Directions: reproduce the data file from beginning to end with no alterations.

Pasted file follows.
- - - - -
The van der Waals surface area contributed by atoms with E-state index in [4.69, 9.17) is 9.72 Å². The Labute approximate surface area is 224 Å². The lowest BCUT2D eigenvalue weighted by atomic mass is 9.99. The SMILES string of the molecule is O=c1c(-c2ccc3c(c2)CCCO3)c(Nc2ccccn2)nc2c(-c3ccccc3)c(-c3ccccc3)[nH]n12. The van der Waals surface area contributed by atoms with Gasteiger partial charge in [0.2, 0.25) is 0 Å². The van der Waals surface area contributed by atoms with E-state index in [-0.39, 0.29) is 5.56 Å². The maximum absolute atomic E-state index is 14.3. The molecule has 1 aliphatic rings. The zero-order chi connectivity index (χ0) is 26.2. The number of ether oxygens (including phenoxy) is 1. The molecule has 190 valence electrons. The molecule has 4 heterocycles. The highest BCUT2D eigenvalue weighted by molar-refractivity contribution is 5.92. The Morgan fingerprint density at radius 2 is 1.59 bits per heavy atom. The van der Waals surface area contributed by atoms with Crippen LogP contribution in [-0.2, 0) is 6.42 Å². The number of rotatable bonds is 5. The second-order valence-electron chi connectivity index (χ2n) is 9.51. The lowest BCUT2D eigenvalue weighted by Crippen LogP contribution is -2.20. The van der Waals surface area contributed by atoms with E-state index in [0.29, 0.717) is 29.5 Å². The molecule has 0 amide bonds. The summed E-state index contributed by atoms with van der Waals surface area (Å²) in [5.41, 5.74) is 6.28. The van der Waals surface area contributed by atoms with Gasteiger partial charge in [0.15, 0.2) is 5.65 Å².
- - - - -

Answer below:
The van der Waals surface area contributed by atoms with E-state index in [4.69, 9.17) is 9.72 Å². The Labute approximate surface area is 224 Å². The lowest BCUT2D eigenvalue weighted by atomic mass is 9.99. The SMILES string of the molecule is O=c1c(-c2ccc3c(c2)CCCO3)c(Nc2ccccn2)nc2c(-c3ccccc3)c(-c3ccccc3)[nH]n12. The van der Waals surface area contributed by atoms with Gasteiger partial charge in [0.2, 0.25) is 0 Å². The van der Waals surface area contributed by atoms with E-state index in [-0.39, 0.29) is 5.56 Å². The maximum absolute atomic E-state index is 14.3. The molecule has 1 aliphatic rings. The zero-order chi connectivity index (χ0) is 26.2. The number of ether oxygens (including phenoxy) is 1. The molecule has 190 valence electrons. The molecule has 4 heterocycles. The highest BCUT2D eigenvalue weighted by molar-refractivity contribution is 5.92. The Morgan fingerprint density at radius 2 is 1.59 bits per heavy atom. The van der Waals surface area contributed by atoms with Crippen LogP contribution in [-0.2, 0) is 6.42 Å². The number of rotatable bonds is 5. The second-order valence-electron chi connectivity index (χ2n) is 9.51. The lowest BCUT2D eigenvalue weighted by Crippen LogP contribution is -2.20. The van der Waals surface area contributed by atoms with E-state index in [0.29, 0.717) is 29.5 Å². The molecule has 0 amide bonds. The summed E-state index contributed by atoms with van der Waals surface area (Å²) in [5.41, 5.74) is 6.28. The van der Waals surface area contributed by atoms with Gasteiger partial charge in [0.15, 0.2) is 5.65 Å².